By: Steve Connor   July 28, 2017

The first known attempt at creating genetically modified human embryos in the United States has been carried out by a team of researchers in Portland, Oregon, MIT Technology Review has learned.
The effort, led by Shoukhrat Mitalipov of Oregon Health and Science University, involved changing the DNA of a large number of one-cell embryos with the gene-editing technique CRISPR, according to people familiar with the scientific results.

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Clustered regularly interspaced short palindromic repeats (CRISPR, /ˈkrɪspər/)[2] are segments of prokaryotic DNA containing short, repetitive base sequences. These play a key role in a bacterial defence system,[3] and form the basis of a genome editing technology known as CRISPR/Cas9 that allows permanent modification of genes within organisms.[4] In a palindromic repeat, the sequence of nucleotides is the same in both directions. Each repetition is followed by short segments of spacer DNA from previous exposures to foreign DNA (e.g., a virus or plasmid).[5] Small clusters of cas (CRISPR-associated system) genes are located next to CRISPR sequences.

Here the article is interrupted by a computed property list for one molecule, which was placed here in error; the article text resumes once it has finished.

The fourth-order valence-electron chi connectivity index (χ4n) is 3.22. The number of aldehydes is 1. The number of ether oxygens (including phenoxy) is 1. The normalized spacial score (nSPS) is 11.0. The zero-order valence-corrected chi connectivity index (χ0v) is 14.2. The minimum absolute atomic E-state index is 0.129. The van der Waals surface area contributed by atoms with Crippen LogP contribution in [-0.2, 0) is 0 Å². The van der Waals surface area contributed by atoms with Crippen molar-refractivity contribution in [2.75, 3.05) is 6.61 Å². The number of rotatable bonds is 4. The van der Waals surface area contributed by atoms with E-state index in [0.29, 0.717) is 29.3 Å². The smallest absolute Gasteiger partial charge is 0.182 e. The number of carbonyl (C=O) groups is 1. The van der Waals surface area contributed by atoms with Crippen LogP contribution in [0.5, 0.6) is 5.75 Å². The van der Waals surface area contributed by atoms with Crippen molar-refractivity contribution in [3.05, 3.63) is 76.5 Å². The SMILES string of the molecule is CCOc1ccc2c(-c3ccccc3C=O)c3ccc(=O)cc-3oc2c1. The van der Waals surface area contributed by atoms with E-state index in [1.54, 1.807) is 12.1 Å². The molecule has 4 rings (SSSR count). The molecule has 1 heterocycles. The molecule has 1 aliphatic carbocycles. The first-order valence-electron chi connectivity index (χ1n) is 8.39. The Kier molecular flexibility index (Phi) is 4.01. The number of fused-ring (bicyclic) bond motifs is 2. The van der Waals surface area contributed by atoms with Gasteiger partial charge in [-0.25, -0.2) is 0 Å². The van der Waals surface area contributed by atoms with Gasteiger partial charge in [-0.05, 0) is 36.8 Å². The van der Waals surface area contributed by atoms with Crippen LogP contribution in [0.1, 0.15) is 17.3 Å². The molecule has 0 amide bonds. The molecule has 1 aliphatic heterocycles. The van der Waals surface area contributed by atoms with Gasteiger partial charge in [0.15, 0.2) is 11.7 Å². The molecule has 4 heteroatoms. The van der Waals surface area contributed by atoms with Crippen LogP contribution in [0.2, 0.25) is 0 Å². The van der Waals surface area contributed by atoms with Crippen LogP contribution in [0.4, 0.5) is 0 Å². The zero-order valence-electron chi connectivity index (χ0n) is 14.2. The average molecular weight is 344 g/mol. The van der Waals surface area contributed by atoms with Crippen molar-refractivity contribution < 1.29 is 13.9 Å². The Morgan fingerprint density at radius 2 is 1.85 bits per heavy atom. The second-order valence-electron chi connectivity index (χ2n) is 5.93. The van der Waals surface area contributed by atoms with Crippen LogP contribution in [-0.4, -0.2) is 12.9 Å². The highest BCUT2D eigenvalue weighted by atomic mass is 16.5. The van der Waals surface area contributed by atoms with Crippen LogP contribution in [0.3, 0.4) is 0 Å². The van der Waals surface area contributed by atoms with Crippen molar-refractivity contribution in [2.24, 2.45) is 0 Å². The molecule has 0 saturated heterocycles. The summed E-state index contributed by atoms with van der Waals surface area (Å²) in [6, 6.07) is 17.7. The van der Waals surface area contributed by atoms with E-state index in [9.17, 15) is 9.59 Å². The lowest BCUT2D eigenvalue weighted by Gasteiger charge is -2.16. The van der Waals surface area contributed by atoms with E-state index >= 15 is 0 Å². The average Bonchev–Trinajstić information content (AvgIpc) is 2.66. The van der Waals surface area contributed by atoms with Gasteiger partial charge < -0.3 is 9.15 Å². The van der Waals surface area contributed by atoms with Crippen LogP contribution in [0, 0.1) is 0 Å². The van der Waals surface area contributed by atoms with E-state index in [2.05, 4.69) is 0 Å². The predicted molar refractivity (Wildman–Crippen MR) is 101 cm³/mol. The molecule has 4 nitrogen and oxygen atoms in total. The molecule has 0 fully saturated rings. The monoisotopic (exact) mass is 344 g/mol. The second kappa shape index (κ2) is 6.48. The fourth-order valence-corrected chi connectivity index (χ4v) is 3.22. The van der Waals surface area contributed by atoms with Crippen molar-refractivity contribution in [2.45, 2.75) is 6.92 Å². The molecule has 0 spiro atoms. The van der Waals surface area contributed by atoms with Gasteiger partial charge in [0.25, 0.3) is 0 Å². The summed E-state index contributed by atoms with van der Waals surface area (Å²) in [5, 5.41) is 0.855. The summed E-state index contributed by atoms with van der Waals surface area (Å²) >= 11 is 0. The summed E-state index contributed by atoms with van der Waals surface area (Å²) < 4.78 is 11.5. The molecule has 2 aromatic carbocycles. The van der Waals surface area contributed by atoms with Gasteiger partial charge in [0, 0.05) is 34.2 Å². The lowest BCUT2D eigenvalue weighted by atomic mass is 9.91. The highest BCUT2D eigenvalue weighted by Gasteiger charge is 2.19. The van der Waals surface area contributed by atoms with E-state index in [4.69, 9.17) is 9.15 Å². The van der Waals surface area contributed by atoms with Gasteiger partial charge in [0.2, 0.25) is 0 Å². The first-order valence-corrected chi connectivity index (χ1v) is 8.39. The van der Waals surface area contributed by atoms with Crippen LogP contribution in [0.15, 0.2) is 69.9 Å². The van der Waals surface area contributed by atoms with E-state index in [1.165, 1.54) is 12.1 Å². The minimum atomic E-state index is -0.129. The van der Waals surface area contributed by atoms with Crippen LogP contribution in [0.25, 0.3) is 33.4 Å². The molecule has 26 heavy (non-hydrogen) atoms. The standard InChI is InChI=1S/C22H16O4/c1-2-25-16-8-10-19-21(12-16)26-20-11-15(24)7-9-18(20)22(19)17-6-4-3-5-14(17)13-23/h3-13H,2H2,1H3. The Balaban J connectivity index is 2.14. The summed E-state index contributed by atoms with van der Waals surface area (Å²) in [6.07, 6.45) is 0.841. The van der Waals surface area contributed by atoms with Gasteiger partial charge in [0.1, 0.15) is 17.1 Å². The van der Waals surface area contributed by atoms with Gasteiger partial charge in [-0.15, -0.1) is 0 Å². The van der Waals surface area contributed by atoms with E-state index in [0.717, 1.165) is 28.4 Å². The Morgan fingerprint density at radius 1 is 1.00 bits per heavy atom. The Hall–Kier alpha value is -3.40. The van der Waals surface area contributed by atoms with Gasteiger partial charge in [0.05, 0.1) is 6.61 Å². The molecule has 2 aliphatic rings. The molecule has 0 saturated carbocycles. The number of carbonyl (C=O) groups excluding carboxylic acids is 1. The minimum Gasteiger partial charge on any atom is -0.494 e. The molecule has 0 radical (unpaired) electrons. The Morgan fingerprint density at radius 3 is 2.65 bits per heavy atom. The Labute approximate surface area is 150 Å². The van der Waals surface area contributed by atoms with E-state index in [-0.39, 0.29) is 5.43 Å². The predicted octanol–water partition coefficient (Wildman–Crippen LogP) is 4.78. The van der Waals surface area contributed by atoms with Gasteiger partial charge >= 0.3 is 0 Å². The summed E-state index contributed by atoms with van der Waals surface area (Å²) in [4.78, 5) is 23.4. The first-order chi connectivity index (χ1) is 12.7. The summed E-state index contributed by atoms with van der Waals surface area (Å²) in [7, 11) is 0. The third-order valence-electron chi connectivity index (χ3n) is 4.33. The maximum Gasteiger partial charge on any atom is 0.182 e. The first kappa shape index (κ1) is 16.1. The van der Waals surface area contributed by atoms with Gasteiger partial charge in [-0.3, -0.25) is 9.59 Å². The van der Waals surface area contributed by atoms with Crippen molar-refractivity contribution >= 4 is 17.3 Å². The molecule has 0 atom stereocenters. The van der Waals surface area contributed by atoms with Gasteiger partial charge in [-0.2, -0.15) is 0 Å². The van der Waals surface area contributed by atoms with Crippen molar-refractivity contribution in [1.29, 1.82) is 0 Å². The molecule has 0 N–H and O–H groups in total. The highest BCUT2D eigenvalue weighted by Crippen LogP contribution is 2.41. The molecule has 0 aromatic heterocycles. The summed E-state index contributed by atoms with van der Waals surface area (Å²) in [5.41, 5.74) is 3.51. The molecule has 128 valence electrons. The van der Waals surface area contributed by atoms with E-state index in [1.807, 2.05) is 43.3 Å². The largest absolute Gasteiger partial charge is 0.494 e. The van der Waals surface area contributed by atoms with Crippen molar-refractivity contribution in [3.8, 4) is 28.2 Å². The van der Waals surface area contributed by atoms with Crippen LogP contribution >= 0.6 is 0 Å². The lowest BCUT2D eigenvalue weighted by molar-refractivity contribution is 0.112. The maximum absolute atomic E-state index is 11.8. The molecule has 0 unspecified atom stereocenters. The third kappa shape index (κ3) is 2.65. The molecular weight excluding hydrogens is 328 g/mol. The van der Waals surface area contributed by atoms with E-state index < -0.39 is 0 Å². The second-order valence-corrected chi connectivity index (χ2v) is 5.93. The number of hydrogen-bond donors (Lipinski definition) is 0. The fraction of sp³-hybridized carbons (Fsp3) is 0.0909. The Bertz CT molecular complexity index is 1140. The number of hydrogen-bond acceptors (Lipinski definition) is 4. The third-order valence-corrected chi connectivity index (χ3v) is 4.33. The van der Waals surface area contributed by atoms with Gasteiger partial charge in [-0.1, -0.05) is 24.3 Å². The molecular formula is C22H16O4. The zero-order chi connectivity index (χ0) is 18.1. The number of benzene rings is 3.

The CRISPR/Cas system is a prokaryotic immune system that confers resistance to foreign genetic elements such as those present within plasmids and phages[6][7][8] that provides a form of acquired immunity. RNA harboring the spacer sequence helps Cas proteins recognize and cut exogenous DNA. Other RNA-guided Cas proteins cut foreign RNA.[9] CRISPRs are found in approximately 40% of sequenced bacterial genomes and 90% of sequenced archaea.

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